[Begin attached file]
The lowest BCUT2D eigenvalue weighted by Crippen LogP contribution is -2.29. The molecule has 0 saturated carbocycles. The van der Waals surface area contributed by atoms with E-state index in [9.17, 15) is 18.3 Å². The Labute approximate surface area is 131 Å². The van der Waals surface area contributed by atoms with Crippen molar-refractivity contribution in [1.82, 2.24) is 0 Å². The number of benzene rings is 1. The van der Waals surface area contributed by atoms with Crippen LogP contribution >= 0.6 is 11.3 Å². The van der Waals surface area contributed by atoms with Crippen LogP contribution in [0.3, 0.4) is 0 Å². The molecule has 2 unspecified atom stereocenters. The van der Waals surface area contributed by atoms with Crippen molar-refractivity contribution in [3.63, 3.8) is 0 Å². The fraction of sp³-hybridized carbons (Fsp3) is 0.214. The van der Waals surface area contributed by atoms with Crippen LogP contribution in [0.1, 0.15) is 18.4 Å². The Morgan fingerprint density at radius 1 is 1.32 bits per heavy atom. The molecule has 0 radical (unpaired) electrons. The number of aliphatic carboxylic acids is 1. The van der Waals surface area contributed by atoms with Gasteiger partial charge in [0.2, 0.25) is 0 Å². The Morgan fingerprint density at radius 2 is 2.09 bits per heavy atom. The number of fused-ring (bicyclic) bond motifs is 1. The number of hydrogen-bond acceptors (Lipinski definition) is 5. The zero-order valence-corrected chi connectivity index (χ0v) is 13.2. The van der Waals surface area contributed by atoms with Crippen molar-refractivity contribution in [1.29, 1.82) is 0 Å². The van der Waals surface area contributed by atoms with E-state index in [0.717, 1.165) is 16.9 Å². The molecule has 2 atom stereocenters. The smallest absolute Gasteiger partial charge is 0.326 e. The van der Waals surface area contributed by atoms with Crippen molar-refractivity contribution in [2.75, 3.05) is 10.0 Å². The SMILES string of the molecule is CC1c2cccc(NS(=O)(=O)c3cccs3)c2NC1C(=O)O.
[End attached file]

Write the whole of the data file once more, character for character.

The lowest BCUT2D eigenvalue weighted by Crippen LogP contribution is -2.29. The molecule has 0 saturated carbocycles. The van der Waals surface area contributed by atoms with E-state index in [9.17, 15) is 18.3 Å². The Labute approximate surface area is 131 Å². The van der Waals surface area contributed by atoms with Crippen molar-refractivity contribution in [1.82, 2.24) is 0 Å². The number of benzene rings is 1. The van der Waals surface area contributed by atoms with Crippen LogP contribution >= 0.6 is 11.3 Å². The van der Waals surface area contributed by atoms with Crippen LogP contribution in [0.3, 0.4) is 0 Å². The molecule has 2 unspecified atom stereocenters. The van der Waals surface area contributed by atoms with Crippen molar-refractivity contribution in [3.63, 3.8) is 0 Å². The fraction of sp³-hybridized carbons (Fsp3) is 0.214. The van der Waals surface area contributed by atoms with Crippen LogP contribution in [0.1, 0.15) is 18.4 Å². The Morgan fingerprint density at radius 1 is 1.32 bits per heavy atom. The molecule has 0 radical (unpaired) electrons. The number of aliphatic carboxylic acids is 1. The van der Waals surface area contributed by atoms with Gasteiger partial charge in [0.2, 0.25) is 0 Å². The Morgan fingerprint density at radius 2 is 2.09 bits per heavy atom. The number of fused-ring (bicyclic) bond motifs is 1. The number of hydrogen-bond acceptors (Lipinski definition) is 5. The zero-order valence-corrected chi connectivity index (χ0v) is 13.2. The van der Waals surface area contributed by atoms with Crippen molar-refractivity contribution in [1.29, 1.82) is 0 Å². The van der Waals surface area contributed by atoms with E-state index in [0.717, 1.165) is 16.9 Å². The molecule has 2 atom stereocenters. The smallest absolute Gasteiger partial charge is 0.326 e. The van der Waals surface area contributed by atoms with Crippen molar-refractivity contribution in [2.75, 3.05) is 10.0 Å². The SMILES string of the molecule is CC1c2cccc(NS(=O)(=O)c3cccs3)c2NC1C(=O)O.